The first four groups of nouns of Singularia Tantum denote concepts which are incompatible with the idea of countability, which means that the reason for the absence of the plural form is extralinguistic and therefore universal. The equivalents of such nouns in other languages also lack plural forms for the same reason and therefore the use of these nouns presents no difficulties for learners of English. The occasional use of such nouns in the plural is usually stylistically marked: they either expose their figurative meanings or express a peculiar kind of plurality (space or variety plurality). E.g.

1) ... / inadvertently set the house on fire, destroying the carefully garnered fruits of a lifetime of literary frienships ( E. Waugh).

2) It is the silences that hurt more than words (M. Atwood).

3) His parents' attentions had been suffocating and, she felt, in some

•ways, false (S. Turow)

Occasionally, however, even such nouns as money and knowledge are used in the Plural. E.g.

I.If students can learn to write well by studying manuals of errors...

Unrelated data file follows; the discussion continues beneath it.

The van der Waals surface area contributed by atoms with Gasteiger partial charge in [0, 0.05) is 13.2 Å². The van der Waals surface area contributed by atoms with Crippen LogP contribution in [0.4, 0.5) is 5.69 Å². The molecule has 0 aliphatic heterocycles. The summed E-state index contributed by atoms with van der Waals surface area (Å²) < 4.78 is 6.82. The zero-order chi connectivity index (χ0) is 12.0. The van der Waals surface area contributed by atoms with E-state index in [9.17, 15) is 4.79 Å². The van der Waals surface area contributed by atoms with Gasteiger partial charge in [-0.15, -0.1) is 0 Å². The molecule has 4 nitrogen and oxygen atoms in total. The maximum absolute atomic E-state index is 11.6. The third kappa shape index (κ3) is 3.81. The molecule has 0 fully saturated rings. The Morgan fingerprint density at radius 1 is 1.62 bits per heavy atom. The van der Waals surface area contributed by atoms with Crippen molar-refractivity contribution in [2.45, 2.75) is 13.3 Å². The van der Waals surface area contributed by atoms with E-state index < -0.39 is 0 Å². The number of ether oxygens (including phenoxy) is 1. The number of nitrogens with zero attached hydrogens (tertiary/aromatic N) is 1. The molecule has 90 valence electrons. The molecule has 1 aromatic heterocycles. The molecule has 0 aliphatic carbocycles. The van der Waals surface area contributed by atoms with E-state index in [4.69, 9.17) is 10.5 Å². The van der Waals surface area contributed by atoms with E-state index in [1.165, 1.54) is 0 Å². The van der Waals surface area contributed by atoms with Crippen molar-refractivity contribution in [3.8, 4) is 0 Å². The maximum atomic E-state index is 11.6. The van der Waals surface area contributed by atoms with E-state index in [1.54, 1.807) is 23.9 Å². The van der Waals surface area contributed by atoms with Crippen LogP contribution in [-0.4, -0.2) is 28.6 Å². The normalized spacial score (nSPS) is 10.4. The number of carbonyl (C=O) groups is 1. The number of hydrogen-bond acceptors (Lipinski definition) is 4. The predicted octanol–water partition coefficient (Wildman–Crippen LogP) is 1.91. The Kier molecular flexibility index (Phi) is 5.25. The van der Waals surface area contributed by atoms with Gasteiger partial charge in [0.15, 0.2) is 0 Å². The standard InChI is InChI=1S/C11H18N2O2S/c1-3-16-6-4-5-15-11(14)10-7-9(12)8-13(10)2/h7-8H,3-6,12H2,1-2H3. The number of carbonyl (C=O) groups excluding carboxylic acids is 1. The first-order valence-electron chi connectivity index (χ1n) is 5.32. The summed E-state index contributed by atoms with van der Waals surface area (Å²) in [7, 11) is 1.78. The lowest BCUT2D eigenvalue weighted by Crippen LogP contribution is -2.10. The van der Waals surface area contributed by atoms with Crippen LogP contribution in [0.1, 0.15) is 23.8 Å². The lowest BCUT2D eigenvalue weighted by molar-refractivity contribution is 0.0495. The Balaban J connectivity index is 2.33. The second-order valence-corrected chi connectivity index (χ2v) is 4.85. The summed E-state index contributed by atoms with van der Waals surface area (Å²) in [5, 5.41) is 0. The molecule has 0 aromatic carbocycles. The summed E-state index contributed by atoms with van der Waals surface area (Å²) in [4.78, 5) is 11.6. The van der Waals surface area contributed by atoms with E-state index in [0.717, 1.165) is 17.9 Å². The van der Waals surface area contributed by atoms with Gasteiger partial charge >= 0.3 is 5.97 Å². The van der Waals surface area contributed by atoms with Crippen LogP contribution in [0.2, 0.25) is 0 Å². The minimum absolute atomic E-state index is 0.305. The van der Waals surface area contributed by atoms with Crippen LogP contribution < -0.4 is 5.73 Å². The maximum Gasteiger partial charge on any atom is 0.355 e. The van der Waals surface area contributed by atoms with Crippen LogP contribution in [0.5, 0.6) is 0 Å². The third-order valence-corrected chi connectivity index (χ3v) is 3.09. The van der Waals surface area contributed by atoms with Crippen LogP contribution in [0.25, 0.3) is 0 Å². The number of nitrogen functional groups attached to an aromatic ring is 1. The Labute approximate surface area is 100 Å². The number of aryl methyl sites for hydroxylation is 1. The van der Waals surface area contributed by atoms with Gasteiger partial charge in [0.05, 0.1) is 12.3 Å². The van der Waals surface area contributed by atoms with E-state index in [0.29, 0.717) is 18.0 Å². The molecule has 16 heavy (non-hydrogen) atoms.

classes can go from ten to fifty and tax moneys can be released for other

purposes (D.Bolinger).

2. Recognizing that readers will construct meaning differently depending

on their 'knowledges', prejudices, [and] resistances has lead within

cultural studies to significant developments in theories of subjectivity

(C.McCormack).

As the analysis of these examples shows such Singularia Tantum nouns, when used in the plural form, always acquire additional meanings. Tax moneys means considerable sums o.f money coming from various taxes (this explanation was suggested by an English speaker who used this noun in the plural). Knowledges presents a very individual use (it's given in quotation marks), it probably implies 'various kinds of knowledge coming from numerous readers' and its Plural form might be the result of its forming a homogeneous chain with other nouns in the plural (prejudices and resistances). Such individual usages however do not refute the general rule, they just reveal the creative potential of the language.

The fifth group which includes nouns with heterogeneous meanings presents difficulties for Russian learners of English because the reasons for the absence of the plural form are language-specific and the number characteristics of these English nouns and their Russian equivalents do not coincide. Therefore these nouns require special attention and a lot of training in the process of learning and teaching English grammar.

The group of Pluralia Tantum nouns includes:

1. nouns denoting objects consisting of two parts ( trousers, spectacles etc.);

2. nouns denoting results of repeated processes (savings, labours, belongings etc.);

3. nouns of multitude (police, gentry, poultry, cattle)',

4. nouns of various semantics ( oats, outskirts, clothes etc.).